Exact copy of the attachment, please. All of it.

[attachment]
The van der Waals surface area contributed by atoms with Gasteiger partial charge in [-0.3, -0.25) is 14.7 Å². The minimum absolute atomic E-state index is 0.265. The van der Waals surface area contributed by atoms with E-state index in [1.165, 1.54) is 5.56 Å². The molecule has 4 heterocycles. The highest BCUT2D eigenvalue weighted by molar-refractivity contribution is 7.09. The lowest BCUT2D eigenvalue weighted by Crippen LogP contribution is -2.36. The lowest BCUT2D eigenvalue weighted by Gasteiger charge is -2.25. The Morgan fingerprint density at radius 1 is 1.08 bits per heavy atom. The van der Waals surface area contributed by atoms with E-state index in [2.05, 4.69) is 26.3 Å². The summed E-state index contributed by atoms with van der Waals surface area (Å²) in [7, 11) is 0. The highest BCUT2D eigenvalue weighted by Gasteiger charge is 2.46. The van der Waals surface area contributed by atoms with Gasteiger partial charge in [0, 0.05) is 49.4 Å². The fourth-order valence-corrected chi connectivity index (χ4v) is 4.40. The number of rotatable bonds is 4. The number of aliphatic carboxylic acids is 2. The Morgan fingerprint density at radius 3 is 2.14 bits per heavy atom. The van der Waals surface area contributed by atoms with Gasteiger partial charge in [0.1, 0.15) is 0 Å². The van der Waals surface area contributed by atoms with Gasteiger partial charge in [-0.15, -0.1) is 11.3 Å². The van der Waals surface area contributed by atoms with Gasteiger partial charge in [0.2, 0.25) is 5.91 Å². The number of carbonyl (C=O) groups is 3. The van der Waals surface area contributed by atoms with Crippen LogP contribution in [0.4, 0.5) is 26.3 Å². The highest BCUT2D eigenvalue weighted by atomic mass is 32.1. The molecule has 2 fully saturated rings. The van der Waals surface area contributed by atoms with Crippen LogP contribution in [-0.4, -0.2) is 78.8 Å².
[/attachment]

The van der Waals surface area contributed by atoms with Gasteiger partial charge in [-0.3, -0.25) is 14.7 Å². The minimum absolute atomic E-state index is 0.265. The van der Waals surface area contributed by atoms with E-state index in [1.165, 1.54) is 5.56 Å². The molecule has 4 heterocycles. The highest BCUT2D eigenvalue weighted by molar-refractivity contribution is 7.09. The lowest BCUT2D eigenvalue weighted by Crippen LogP contribution is -2.36. The lowest BCUT2D eigenvalue weighted by Gasteiger charge is -2.25. The Morgan fingerprint density at radius 1 is 1.08 bits per heavy atom. The van der Waals surface area contributed by atoms with E-state index in [2.05, 4.69) is 26.3 Å². The summed E-state index contributed by atoms with van der Waals surface area (Å²) in [7, 11) is 0. The highest BCUT2D eigenvalue weighted by Gasteiger charge is 2.46. The van der Waals surface area contributed by atoms with Gasteiger partial charge in [0, 0.05) is 49.4 Å². The fourth-order valence-corrected chi connectivity index (χ4v) is 4.40. The number of rotatable bonds is 4. The number of aliphatic carboxylic acids is 2. The Morgan fingerprint density at radius 3 is 2.14 bits per heavy atom. The van der Waals surface area contributed by atoms with Gasteiger partial charge in [0.1, 0.15) is 0 Å². The van der Waals surface area contributed by atoms with Gasteiger partial charge in [-0.15, -0.1) is 11.3 Å². The van der Waals surface area contributed by atoms with Gasteiger partial charge in [0.2, 0.25) is 5.91 Å². The number of carbonyl (C=O) groups is 3. The van der Waals surface area contributed by atoms with Crippen LogP contribution in [0.4, 0.5) is 26.3 Å². The highest BCUT2D eigenvalue weighted by atomic mass is 32.1. The molecule has 2 fully saturated rings. The van der Waals surface area contributed by atoms with Crippen LogP contribution in [-0.4, -0.2) is 78.8 Å².